Aging and Nutrition in Dogs

Your dog will need different levels of veterinary care and nutrition at each stage of its life. As your dog enters its senior years, it will benefit from more regular check-ups with the veterinarian to help detect any health issues early, and to ensure they remain in the best health possible.

Not all dogs have the same life expectancy; this is dependent on their genetics, lifestyle, breed, and size. Generally speaking, smaller dogs (<10kgs) tend to live longer with an average life expectancy of approximately 12 years, while larger dogs (>45 kgs) tend to have an average life expectancy of 8 years. The ageing process is known to start earlier in larger dogs and therefore each dog will be considered a senior, at a different age. The ages at which veterinarians consider dogs to be mature may be earlier than you expect – small breed dogs are typically classified as mature at approximately 8 years of age, medium breeds at 7 years and large to giant breeds may be considered mature as early as 5 years of age.

Each breed and size of dog will also have slightly different specific age-related problems. For example, small dogs are typically prone to heart disease and dental disease, whereas large dogs are more prone to joint disease. 

Signs of Ageing

Although each individual dog will display signs of ageing differently, there are some common ageing processes and signs to look out for.

  • Changes to senses: Vision, taste, smell and hearing can all be affected in senior dogs. Partial or complete loss of your dog’s hearing and vision can mean your dog startles more easily, and they may have more difficulty navigating their environment. As your dog’s sense of smell and taste decline with age, so will their appetite. Appetite changes can also be a sign of dental issues or other underlying disease and should always be checked. 
  • Behaviour: It is normal for your dog to spend more time sleeping and become more sedentary. Other changes in behaviour however, may point to an underlying health issue causing your dog pain or discomfort, and should always be discussed with your veterinarian. These include an increase in anxiety or irritability, lack of interaction, increase stiffness and a reluctance to move. Canine cognitive dysfunction (similar to dementia) in dogs can affect up to one third of senior dogs, especially as dogs enter their geriatric years. Common signs of this condition are inappropriate vocalisation, altered sleep/wake cycles, restlessness, disorientation and house soiling.
  • Weight: Mature dogs tend to become more sedentary and as such, have an increased risk of gaining weight. It is critical to ensure your senior dog is kept an ideal bodyweight, as this will help to reduce pressure on their joints and other body systems. Weight loss or sudden changes in weight may be suggestive of an underlying health issue and should always be checked by your veterinarian. 
  • Health issues: Generally speaking, the most common health issues in dogs are osteoarthritis, cognitive issues, dental disease and cancer. The signs of osteoarthritis in dogs vary but typically include stiffness getting up/sitting down, lameness after exercise, reluctance to move and persistent licking of their joints. Any changes to your dog’s thirst, appetite and/or weight may be a sign of other health issues. Ensure you also take note of any abnormal lumps and have these promptly checked by your veterinarian.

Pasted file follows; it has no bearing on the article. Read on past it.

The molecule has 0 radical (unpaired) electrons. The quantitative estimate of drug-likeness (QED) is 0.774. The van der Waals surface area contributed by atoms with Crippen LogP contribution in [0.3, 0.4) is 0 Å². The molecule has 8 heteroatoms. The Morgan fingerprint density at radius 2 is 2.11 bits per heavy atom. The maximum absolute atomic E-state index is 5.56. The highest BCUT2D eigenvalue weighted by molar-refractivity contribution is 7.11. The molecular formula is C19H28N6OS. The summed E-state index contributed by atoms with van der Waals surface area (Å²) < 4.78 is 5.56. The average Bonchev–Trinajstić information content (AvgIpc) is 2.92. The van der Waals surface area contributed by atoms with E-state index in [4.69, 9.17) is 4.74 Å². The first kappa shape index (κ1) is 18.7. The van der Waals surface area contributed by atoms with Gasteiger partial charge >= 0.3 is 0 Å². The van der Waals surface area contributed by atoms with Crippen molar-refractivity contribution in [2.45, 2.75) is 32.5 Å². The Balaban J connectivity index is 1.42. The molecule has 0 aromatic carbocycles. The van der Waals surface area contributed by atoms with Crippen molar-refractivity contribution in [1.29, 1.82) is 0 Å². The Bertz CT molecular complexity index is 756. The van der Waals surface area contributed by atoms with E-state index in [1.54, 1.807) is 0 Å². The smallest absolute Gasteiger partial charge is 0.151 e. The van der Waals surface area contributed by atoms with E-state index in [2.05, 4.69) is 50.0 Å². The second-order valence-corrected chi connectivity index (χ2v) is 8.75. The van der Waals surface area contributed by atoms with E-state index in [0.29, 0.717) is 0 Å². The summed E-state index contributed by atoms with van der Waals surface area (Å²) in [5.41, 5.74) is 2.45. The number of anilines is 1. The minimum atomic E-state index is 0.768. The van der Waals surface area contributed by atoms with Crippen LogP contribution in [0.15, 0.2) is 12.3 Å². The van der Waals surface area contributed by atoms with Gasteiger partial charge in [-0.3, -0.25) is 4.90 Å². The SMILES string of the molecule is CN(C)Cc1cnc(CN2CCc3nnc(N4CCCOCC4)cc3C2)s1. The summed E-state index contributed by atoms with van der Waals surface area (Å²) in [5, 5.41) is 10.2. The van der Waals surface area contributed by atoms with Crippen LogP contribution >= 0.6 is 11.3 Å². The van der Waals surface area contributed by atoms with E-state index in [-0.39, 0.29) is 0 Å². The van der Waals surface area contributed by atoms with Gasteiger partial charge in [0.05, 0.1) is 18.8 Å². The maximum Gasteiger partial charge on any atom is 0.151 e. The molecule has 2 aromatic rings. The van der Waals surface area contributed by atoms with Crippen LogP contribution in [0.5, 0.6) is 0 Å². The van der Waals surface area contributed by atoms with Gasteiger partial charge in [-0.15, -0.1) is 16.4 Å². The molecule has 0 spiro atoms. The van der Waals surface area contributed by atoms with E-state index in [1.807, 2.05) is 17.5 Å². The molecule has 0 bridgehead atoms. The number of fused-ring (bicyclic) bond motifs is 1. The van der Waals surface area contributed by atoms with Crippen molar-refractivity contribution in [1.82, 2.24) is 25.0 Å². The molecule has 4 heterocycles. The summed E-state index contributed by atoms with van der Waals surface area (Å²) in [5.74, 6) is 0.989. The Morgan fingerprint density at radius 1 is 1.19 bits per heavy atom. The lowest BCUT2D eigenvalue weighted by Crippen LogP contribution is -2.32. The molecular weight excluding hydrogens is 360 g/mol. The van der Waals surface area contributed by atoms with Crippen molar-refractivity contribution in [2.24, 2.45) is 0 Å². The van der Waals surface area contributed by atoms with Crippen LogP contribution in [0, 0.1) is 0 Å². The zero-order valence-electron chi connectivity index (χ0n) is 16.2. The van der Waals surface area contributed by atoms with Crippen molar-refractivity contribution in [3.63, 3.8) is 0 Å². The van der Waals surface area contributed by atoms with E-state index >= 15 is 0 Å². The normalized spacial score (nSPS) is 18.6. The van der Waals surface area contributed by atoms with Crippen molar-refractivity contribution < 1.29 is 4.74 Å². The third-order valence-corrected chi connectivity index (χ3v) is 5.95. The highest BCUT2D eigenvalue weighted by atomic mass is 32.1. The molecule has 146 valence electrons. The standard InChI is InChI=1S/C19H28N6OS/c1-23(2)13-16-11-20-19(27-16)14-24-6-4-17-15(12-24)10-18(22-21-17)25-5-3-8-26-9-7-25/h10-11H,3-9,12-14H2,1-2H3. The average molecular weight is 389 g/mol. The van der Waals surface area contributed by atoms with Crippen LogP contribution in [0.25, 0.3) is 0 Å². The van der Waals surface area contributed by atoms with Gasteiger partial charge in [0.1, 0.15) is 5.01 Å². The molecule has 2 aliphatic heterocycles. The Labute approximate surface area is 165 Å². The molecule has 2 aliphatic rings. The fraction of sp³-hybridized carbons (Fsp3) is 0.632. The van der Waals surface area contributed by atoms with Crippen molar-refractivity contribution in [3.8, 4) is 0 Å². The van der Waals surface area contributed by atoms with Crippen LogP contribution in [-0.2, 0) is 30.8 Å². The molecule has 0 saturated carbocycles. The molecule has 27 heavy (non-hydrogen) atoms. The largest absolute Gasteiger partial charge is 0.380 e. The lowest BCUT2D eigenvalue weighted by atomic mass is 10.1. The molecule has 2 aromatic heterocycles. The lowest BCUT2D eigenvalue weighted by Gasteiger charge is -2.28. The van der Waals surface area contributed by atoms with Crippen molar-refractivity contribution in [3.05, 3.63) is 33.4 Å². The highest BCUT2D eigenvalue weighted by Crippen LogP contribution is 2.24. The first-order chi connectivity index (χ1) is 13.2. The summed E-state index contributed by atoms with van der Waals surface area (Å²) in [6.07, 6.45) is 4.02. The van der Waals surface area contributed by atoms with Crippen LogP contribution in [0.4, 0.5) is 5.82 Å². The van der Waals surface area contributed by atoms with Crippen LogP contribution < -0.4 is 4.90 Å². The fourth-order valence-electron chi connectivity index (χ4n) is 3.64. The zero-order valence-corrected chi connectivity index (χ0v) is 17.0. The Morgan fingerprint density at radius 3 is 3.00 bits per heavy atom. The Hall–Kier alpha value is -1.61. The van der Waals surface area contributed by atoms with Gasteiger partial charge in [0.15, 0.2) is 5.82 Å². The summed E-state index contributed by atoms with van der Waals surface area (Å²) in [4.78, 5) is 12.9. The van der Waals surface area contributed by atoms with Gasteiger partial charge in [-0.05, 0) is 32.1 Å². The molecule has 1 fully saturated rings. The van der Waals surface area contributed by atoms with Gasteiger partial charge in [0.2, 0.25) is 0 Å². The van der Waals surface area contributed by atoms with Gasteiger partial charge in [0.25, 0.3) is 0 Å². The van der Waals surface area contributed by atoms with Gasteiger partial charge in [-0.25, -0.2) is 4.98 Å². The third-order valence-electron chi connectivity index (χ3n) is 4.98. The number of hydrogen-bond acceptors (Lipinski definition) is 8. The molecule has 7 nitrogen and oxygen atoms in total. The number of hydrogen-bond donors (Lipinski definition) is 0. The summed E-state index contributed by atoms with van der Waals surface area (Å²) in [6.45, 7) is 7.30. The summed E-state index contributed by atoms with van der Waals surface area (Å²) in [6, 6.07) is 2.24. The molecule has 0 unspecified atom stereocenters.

It is important to discuss any of the above changes with your veterinarian, as these may be an important sign of an underlying health condition, where early detection and management is always preferred and in the best interest of your dog. 

Nutrition in Senior Dogs

A critical part of supporting your senior dog is ensuring they are eating an appropriately tailored senior diet. Senior diets are formulated to help support senior dogs, through the inclusion of specific nutrients to help slow the onset of age-related disease and help alleviate the signs of ageing. For dogs, senior or mature diets are available in various sizes to help support the age-related changes of particular breeds and sizes.

  • Highly digestible protein, and the inclusion of specific amino acids, that help your dog maintain lean muscle mass
  • Adapted calorie content to ensure your dog maintains an ideal bodyweight. Many mature or senior canine diets contain increased fibre, l-carnitine and have a moderate calorie content to ensure your senior dog stays at a healthy bodyweight. 
  • Reduced levels of phosphorus to help support healthy kidney function
  • Rich in antioxidants to help slow down the ageing process
  • Strong smelling diets to help entice older dogs and support a healthy appetite
  • Specific nutrients such as glucosamine, chondroitin and omega 3 fatty acids from fish oil to support joint health 

This article was first published by VetShopAustralia.com.au . For more information on feeding your senior dog well, read this article.

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Contributing Writer
Our contibuting writers provide some of the best information for owners of older pets. Working with our animal health professionals the OlderPet.com.au contributing writers provide content that is up to date, practical and accurate.

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